Shilalam, another Salish loan in Chinook Jargon

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I’ve written about several recent (circa 1891-1904) loans from the Salish languages into Kamloops (BC)-area Chinook Jargon.  They come from two main regions …

…Those from the local Secwepemctsín (Shuswap) include iilhit “to examine (one’s conscience)”, lahac “otter”, and huhulitiin “musical instrument”…and other words mentioned in those posts.

There are also some from Coast Salish, I think primarily Skwxwú7mesh (Squamish) of the modern Vancouver, BC area, including siisim “to tell (news), to report”, stlaashin “potlatch” (sic!), styuil “to pray; prayer”, and pyusim “make the sign of the cross”.

Today we discover another one, shilalam.  Like yesterday’s subject material, it occurs in a probably newly composed hymn that served as a mnemonic aid for learning the Precepts (or “Commandments”) of the Catholic Church.  I’ll quote the start of the song, translating partly with the crutch of English-language Church Commandment lists:

< The Precepts. >

< 1 – 2. >

     Wik mamuk kopa aias son
Don’t work on a feast day [holiday],

tlus nanich [NULL] kakwa pus Sondi;
pay attention to it like it’s a Sunday;

     klatwa [NULL] lamis kopa Sondi
go to mass on Sundays

pi wiht kanawi aias son.
and also every feast day.

< 3 – 4. >

     Kopa kanawi shilalam
In every year

tlus maika haha milalam…
be sure to make confession…

— Kamloops Wawa #207 (December 1903), page 116

One reason I spotted this shilalam instantly as Salish is the s- at the beginning.  Another clue is the -am ending, in fact even more of a signal is the -alam.  (I won’t go into deep explanations.  Maybe another time.  I’ve done that in several posts on this site before.)

It’s interesting that shilalam rhymes with milalam.  As I noted the other day, that’s really rare in the Jargon.  It’s usually so for some reason.  Hmmm…

Well now, I happen to have the impression that -alam is not a suffix that’s to be found in the local “Shushwap” language.  More to the point, the word for “year” there is nkwlltiyánacu, approximately [nkʷłtyénexʷu], per the Splatsin Nation’s First Voices portal.  Not a match.

Therefore my mind goes right to Skwxwú7mesh, where in fact the word for “year” is syel̓ánem or yel̓ánem, per the Squamish Nation’s “Skexwts / Dictionary”.  Quite the close resemblance, eh?

Those among you that are blessed with the eyes of eagles have spotted something, though.  The Skwxwú7mesh word has an “N” where the Kamloops Wawa one sports an “L”.  In the linguistics game, that could ruin the whole shooting match right there…

…Which is why my own attention wandered next door, just a bit upstream on the Fraser River.  In that territory, the Stó:lõ (Upriver Halkomelem) language routinely shows “L” where other Salish has “N”.  So let me look in my dictionary of that language…and the late, inimitable Brent Galloway reports syilòlèm for “year” — precisely what we’d expect.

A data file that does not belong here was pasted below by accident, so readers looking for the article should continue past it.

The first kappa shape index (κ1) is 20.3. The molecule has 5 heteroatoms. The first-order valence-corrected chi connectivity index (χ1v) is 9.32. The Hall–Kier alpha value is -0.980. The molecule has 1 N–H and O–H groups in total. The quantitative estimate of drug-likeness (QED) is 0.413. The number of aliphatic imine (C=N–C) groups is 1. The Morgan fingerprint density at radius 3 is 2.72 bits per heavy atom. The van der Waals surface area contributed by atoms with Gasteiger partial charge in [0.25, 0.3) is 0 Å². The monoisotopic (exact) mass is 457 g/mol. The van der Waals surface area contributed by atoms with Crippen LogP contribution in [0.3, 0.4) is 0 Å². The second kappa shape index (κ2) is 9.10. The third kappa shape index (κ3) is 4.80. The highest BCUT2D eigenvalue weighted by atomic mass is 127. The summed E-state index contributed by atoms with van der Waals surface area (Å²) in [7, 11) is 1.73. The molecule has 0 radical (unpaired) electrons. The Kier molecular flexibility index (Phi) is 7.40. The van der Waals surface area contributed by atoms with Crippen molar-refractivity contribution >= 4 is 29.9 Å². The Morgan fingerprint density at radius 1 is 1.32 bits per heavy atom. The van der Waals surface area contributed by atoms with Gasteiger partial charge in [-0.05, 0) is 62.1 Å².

So this word might very well come from Stó:lõ.  This would be news.  I don’t know of other Stó:lõ loans into the Jargon.

The reason for such an occurrence could be Kamloops Wawa editor Father Le Jeune’s personal history as a young missionary circa 1880 — he started out in BC on the Coast and gradually made his way up the Fraser into Thompson and then Shuswap country.  He was relying on Chinook Jargon for the first time in his life, and he may easily have been assimilating locally used words as he traveled.  We do know that once he got to Thompson lands, he became pretty conversant in that Salish language.  But I’ve never found evidence that Le Jeune could speak Stó:lõ, and in fact he used other priests as well as native speakers in order to translate his “Manual” of prayers, hymns, and catechism into it.

An alternative understanding, but one that’s just as unverifiable, is this: across all Salish languages and in fact the entire Pacific Northwest, we find some degree of free variation between “N” and “L”.  I can think of Chinook Jargon lapilitas for an example; this is a word that’s obviously from French la pénitence.  So in one way, we might simplify the picture by guessing that shilalam is another Skwxwú7mesh loan, just with a slightly unexpected pronunciation.

And all of this implies — but I can’t establish beyond doubt — that this Precepts of the Church hymn either was old by the time Le Jeune published it (we should search archives for evidence), or else it had recently been sent to him by a colleague stationed at Squamish.

A minor mystery.  Chinook Jargon studies wouldn’t be half so interesting without them!

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